Nigeria : Sell-off in 22 stocks drag NGX indices by N197b as global market plunges

  • 17 June 2022 / News / 454 / Fares RAHAHLIA


Nigeria : Sell-off in 22 stocks drag NGX indices by N197b as global market plunges

Analysts predict gloomy outlook as Russia, Ukraine crisis persists

As U.S stocks tumbled, following investors’ apprehension that a more aggressive approach to curbing inflation would plunge the economy into a recession, the nation’s equities market also closed on a downturn yesterday as a sell-off in 22 stocks dragged the Nigerian Exchange Limited (NGX) market capitalisation by N197 billion.

The All Share Index (ASI) decreased by 364.31 absolute points, representing a dip of 0.694 per cent to close at 52,411.09 points. Similarly, the market capitalisation lost N197 billion to close at N28.255 trillion.

The downturn was impacted by losses recorded in medium and large capitalised stocks, amongst which are; Airtel Africa, BUA Foods, Conoil, Nigerian Exchange Group (NGXGroup) and Eterna.

Reacting to the development, analysts at GTI Securities Limited said, “The Nigerian equities market closed bearish, as the Federal reserves raised its benchmark interest rates by 0.75 per cent, its most aggressive hike since 1994. We expect cautious trading and profit-taking to continue tomorrow in the domestic market.”

Vice President of Highcap Securities, David Adonri said the rising insecurity in the country and other macroeconomic challenges, coupled with uncertainty in the global economy are fueling the decline in the equities market.

“The decline in the equities market is due to several factors which include domestic and US interest rate hike, low volume of crude oil sales due to theft, rising domestic inflation rate, rising insecurity, primary bond issuance by FGN and possibly massive sale of stocks by politicians to finance primary elections”, he said.

However, he argued that the downturn is more from domestic issues, noting that only impressive Q2 results can trigger another rally in the market and change the situation.

Market breadth closed negative, with 22 losers versus 12 gainers. Linkage Assurance recorded the highest price gain of 9.80 per cent, to close at 56 kobo, per share. Courteville Business Solutions followed with a gain of eight per cent to close at 54 kobo, while Japaul Gold & Ventures appreciated by 6.90 per cent to close at 31 kobo.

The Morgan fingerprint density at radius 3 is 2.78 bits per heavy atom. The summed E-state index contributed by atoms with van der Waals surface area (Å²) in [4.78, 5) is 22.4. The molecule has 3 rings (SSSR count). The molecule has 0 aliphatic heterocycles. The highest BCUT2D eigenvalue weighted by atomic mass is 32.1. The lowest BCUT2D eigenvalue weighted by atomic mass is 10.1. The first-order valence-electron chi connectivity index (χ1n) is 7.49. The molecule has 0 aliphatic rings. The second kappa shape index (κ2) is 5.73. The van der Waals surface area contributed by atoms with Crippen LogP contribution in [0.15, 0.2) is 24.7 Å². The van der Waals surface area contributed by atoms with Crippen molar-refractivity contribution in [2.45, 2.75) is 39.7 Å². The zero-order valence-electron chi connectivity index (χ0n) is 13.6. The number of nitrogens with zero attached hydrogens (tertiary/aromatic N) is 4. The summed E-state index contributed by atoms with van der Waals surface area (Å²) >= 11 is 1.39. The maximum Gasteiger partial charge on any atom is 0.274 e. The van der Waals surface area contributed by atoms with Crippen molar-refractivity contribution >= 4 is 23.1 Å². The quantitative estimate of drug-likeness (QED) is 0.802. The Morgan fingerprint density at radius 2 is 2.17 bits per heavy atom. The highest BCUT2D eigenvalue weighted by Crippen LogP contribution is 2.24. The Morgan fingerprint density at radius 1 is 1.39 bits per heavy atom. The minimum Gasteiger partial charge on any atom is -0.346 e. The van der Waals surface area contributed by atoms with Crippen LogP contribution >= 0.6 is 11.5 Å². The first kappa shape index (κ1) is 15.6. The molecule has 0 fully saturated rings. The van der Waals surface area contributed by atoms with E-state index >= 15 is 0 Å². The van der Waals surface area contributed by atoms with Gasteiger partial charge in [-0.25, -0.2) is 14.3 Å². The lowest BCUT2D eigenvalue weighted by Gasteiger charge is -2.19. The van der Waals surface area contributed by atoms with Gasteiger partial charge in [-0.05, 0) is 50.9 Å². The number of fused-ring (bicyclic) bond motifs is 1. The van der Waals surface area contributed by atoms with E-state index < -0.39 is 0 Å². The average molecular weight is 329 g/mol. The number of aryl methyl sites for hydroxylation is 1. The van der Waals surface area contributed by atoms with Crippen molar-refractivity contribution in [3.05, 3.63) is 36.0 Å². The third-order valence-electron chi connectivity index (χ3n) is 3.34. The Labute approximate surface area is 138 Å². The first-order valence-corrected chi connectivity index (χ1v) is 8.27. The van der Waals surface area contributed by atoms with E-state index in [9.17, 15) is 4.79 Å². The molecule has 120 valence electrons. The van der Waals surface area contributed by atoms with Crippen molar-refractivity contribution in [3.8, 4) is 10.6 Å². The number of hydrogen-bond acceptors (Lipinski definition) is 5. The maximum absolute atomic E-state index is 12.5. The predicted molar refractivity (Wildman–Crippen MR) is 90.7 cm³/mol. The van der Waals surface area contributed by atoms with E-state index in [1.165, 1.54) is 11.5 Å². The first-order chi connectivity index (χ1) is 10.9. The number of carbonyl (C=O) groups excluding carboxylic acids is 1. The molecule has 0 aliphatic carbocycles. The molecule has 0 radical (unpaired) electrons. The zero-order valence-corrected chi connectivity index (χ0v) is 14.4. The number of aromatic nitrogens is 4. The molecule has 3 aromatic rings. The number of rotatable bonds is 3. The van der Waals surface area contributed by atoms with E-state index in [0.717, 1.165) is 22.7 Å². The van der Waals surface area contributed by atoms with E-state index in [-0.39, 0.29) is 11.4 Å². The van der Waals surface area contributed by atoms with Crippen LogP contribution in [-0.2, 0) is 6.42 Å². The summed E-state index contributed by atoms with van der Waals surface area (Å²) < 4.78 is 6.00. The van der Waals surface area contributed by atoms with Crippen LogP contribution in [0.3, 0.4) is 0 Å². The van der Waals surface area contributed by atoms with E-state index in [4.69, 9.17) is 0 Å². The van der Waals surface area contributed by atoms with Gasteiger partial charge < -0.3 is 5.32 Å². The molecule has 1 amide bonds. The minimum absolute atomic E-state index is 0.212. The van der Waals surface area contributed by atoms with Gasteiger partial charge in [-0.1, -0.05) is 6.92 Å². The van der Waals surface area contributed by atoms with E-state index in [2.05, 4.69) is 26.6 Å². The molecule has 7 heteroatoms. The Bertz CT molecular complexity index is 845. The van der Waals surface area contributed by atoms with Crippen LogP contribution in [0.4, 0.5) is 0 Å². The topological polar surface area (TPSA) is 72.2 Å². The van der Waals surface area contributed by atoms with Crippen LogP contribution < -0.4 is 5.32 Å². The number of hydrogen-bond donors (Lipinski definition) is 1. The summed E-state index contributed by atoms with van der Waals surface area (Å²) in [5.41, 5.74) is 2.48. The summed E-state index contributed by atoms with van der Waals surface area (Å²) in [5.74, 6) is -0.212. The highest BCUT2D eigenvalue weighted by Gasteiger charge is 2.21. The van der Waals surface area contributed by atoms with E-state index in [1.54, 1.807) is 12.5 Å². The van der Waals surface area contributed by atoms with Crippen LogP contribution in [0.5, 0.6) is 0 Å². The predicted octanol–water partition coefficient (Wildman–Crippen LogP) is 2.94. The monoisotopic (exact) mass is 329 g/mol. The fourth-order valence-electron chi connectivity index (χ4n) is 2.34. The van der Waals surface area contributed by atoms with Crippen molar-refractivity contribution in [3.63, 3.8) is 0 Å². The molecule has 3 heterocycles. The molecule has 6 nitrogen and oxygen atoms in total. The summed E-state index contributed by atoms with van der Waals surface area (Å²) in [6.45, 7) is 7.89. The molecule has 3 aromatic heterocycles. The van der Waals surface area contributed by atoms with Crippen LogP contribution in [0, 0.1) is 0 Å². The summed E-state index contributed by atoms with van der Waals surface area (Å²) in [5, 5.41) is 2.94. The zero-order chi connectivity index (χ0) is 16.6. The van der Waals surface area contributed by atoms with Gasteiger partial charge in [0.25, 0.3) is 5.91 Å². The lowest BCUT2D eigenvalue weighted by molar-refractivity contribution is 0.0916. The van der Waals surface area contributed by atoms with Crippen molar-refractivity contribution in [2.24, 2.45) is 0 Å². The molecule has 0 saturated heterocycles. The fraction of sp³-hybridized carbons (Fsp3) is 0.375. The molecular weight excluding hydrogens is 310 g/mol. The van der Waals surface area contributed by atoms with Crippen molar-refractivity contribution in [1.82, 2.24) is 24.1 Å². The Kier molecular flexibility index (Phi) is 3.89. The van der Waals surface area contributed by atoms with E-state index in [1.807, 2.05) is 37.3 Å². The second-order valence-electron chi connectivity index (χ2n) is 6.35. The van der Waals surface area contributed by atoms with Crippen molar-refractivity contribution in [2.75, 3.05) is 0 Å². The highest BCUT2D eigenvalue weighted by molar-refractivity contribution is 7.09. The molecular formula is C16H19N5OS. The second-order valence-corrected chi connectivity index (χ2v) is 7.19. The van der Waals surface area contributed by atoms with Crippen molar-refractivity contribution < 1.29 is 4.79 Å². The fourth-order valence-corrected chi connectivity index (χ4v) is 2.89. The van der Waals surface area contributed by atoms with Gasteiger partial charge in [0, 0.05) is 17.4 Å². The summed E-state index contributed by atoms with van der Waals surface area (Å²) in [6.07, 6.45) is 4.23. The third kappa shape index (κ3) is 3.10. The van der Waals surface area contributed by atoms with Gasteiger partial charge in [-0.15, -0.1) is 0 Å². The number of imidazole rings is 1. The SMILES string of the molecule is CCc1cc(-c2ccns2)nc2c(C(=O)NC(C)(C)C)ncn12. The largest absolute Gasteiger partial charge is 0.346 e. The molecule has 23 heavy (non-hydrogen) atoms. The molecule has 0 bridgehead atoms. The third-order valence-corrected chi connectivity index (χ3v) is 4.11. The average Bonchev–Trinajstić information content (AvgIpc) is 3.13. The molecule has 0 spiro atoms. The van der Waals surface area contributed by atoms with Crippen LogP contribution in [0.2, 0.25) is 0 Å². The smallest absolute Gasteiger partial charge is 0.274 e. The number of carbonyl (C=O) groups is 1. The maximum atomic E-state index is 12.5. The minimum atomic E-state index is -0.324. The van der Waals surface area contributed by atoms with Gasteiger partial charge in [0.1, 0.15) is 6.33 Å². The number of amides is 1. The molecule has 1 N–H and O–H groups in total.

Chams Plc went up by 4.17 per cent to close at 25 kobo, while UACN Property Development Company (UPDC) appreciated by 4.08 per cent to close at N1.02 kobo.

On the other hand, Conoil led the losers’ chart by 10 per cent, to close at N28.80, per share. BUA Foods followed with a decline of 9.97 per cent to close at N53.75 KOBO.

e-Tranzact International went down by 9.96 to close at N2.44 kobo. CWG Plc lost 9.62 per cent to close at 94 kobo, while Eterna shed 6.25 per cent to close at N7.50 kobo.

However, the total volume traded rose 12.51 per cent to 211.614 million shares, worth N2.365 billion, and traded in 4,750 deals. Transactions in the shares of Sterling Bank topped the activity chart with 63.662 million shares valued at N97.449 million.

Zenith Bank followed with 17.335 million shares worth N382.567 million, while United Bank for Africa (UBA) traded 17.333 million shares valued at N131.852 million.

Transnational Corporation of Nigeria (Transcorp) traded 16.173 million shares valued at N21.035 million, while FBN Holdings (FBNH) transacted 10.295 million shares worth N101.015 million.

With the Federal Reserve struggling to get on top of inflation that proved more persistent and widespread than investors anticipated, the Dow which had rallied on Wednesday dropped by 2.1 per cent, or about 639 points while the S&P 500 and tech-heavy Nasdaq Composite fell by 2.7 per cent and 3.5 per cent

Other global stocks also fell as the pan-continental Stoxx Europe 600 index dropped 2.3 per cent, with sharp losses for rate-sensitive technology firms and economically sensitive retail stocks. In Asia, the Hang Seng in Hong Kong fell 2.2 per cent, while Japan’s Nikkei 225 added 0.4 per cent.


source: guardian.ng

See too